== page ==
Tracking Humans’ First Footsteps in North America

At a site in New Mexico, a new discovery rewrites the human history of the continent

Fossilized footprints preserved in gypsum mud
Fossilized footprints, preserved in gypsum mud that hardened over time, are estimated to be 23,000-21,000 years old.  NPS / Alamy

Ancient human footprints, preserved in a dry lakebed at White Sands National Park in New Mexico, reveal remarkably vivid vignettes of life in the late Pleistocene: children jumping in puddles and splashing, a group of hunters stalking a giant sloth. The scientists studying these footprints initially estimated their age as between 11,500 and 13,000 years. But now, radiocarbon dating has allowed experts to make a bombshell discovery: The oldest of these footprints are nearly 23,000 years old.

For many decades, archaeologists were convinced that the first people to arrive in the Americas came some 13,000 years ago, after the Ice Age glaciers melted. The White Sands footprints, whose age scholars estimated again, in a paper published this past October, by analyzing tree pollen and quartz grains in the sedimentary layers, provide the most conclusive evidence to date that humans were actually here much earlier, toward the end of the last ice age. It’s possible that they reached North America more than 32,000 years ago.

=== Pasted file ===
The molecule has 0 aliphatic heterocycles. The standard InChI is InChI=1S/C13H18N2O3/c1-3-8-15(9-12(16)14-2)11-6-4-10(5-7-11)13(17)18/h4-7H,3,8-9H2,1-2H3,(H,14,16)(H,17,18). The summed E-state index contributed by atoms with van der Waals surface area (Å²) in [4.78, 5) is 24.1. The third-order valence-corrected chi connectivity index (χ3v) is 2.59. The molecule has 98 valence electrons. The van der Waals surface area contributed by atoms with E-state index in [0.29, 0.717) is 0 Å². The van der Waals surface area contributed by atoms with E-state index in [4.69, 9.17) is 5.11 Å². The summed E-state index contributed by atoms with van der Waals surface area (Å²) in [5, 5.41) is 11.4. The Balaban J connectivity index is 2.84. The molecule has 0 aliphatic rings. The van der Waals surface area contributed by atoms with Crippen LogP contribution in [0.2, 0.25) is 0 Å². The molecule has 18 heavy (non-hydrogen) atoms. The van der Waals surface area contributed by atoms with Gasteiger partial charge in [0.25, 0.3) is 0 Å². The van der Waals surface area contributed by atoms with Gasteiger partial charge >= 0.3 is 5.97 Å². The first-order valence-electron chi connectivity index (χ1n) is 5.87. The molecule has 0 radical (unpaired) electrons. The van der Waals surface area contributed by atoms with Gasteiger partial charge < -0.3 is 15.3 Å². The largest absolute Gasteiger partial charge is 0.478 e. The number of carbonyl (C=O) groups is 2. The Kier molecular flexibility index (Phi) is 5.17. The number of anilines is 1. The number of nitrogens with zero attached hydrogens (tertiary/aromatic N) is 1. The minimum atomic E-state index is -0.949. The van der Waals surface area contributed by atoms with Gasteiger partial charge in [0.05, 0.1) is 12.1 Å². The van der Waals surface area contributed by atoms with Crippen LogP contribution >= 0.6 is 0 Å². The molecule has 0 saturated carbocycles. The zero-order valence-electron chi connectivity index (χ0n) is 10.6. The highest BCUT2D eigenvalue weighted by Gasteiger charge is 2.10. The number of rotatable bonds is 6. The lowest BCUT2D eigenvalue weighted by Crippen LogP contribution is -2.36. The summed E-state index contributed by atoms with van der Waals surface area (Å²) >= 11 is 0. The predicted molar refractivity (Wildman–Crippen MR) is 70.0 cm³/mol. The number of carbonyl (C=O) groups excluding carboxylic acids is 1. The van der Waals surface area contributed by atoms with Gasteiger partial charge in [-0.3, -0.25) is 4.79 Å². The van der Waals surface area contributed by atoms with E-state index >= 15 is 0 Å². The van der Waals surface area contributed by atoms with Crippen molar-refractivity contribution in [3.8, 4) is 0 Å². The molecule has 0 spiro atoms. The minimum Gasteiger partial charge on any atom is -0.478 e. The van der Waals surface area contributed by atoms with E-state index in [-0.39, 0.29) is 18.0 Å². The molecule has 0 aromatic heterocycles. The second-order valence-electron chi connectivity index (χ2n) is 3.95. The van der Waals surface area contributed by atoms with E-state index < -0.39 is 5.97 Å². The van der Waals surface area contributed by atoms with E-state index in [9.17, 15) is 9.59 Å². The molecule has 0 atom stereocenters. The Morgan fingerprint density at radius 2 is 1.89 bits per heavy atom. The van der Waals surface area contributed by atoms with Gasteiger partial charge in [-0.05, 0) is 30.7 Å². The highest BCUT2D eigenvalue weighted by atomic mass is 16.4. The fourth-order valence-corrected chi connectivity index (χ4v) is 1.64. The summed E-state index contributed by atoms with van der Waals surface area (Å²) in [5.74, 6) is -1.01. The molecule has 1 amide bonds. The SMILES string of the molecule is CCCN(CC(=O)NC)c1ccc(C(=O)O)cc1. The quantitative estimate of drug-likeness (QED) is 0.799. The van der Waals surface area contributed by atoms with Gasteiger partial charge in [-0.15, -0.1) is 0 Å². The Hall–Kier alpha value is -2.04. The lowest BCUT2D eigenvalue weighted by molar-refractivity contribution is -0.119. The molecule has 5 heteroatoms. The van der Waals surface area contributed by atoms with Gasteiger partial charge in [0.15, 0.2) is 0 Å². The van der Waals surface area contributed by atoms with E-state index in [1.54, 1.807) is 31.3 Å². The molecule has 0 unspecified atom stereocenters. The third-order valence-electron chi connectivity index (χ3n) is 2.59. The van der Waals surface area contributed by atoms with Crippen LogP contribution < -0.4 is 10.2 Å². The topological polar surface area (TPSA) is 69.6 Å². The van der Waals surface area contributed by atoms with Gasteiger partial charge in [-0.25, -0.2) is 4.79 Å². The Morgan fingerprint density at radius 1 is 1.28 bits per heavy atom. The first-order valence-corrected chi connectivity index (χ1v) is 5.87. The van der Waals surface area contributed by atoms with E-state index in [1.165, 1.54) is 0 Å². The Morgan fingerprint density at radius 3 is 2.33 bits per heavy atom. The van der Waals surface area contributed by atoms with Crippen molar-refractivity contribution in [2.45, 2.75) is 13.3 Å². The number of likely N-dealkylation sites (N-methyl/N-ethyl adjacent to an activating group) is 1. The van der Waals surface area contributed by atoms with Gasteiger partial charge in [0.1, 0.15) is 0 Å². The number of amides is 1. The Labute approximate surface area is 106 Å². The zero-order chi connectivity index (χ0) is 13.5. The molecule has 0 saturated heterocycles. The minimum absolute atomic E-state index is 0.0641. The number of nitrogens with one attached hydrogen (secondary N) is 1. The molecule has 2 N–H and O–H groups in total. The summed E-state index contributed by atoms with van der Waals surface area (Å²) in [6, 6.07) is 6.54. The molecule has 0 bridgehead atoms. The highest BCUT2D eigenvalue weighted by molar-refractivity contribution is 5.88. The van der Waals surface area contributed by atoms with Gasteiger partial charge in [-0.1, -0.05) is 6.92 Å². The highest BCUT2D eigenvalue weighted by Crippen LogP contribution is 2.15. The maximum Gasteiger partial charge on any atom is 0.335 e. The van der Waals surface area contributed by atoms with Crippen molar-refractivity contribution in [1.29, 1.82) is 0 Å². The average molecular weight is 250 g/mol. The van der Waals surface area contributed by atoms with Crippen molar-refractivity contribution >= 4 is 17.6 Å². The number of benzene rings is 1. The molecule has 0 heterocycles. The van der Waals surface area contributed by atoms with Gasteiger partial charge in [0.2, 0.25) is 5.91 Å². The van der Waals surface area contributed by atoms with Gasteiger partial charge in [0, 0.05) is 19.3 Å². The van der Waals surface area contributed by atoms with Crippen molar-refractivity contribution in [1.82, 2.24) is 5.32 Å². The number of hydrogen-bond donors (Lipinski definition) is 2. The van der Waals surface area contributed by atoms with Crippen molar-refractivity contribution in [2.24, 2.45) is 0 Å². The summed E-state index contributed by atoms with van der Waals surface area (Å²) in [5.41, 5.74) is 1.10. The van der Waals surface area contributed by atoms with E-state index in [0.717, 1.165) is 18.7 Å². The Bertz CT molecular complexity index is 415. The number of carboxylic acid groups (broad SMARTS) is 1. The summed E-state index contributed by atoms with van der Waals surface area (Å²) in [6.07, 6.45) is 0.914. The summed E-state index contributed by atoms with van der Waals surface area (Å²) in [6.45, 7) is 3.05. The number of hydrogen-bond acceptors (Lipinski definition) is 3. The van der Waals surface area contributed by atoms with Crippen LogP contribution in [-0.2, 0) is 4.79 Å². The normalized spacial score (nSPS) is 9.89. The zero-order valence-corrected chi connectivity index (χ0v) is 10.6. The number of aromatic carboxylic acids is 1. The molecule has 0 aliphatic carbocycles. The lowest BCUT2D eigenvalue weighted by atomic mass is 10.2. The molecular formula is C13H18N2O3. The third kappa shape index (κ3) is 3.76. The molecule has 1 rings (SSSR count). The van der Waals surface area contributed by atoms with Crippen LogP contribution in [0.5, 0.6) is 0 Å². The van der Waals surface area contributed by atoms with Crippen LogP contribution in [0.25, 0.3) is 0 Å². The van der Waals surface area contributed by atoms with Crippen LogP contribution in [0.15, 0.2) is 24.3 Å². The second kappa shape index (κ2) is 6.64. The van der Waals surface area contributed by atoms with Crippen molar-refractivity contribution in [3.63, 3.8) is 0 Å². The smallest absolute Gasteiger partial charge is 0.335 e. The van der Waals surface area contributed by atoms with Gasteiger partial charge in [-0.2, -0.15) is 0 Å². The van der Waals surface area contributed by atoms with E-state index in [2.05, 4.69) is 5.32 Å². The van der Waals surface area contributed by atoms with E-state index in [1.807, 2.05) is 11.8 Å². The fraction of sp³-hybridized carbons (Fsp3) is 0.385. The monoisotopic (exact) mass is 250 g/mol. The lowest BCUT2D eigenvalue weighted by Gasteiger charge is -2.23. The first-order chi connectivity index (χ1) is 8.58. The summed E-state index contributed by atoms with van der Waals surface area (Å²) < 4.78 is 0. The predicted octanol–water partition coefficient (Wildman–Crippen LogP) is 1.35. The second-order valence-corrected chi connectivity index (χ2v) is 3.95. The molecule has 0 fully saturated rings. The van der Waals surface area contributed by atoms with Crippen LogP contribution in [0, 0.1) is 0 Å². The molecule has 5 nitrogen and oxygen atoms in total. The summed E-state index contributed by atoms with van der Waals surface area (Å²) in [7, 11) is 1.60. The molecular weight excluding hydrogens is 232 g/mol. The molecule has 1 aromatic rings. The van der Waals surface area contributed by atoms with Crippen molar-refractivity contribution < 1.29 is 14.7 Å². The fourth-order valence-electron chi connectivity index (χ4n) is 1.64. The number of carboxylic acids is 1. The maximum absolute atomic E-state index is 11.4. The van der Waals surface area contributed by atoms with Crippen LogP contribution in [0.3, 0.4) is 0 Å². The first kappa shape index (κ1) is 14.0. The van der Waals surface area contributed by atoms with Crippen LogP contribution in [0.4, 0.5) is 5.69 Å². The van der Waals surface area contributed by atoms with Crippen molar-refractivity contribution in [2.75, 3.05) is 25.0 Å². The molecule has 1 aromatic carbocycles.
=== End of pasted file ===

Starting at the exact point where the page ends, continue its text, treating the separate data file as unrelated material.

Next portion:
Now, “we need lots more sites to make sense of where they came from and by what route,” says Matthew Bennett, a professor of environmental and geographical sciences at Bournemouth University in England and lead author of two scientific papers about the footprints. “The lasting legacy of White Sands is to point the way to a new archive of evidence.”

The footprints were made by people walking on damp ground at the edge of a lake. Some are visible to the eye; others can only be found by ground-penetrating radar. Bennett knows of older human tracks in Africa and other parts of the world, but none, he says, “tell such a vivid, relatable story.” His first paper dating these tracks detailed a perilous journey undertaken by what appears to be a small woman or adolescent female, carrying a child on her hip, walking fast across the muddy lakeshore.

“There were hungry predators around, including dire wolves and saber-toothed cats,” says Bennett. “We can see where she slipped in the mud at certain points. … We can also see the child’s footprints where she set it down, presumably because she was tired and needed a rest.”

Based on the size of the footprints, it appears the child was less than 3 years old and did not accompany the older female on the return journey. Did she drop the kid off in a camp? Why were they traveling among dangerous animals on the slippery lakeshore?

“There’s no way of knowing,” says Bennett. “But if you’ve ever rushed to get somewhere important while carrying a tired toddler, you’ve experienced a very similar emotion”—even if you weren’t looking over your shoulder for saber-toothed cats.

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This article is a selection from the June 2024 issue of Smithsonian magazine

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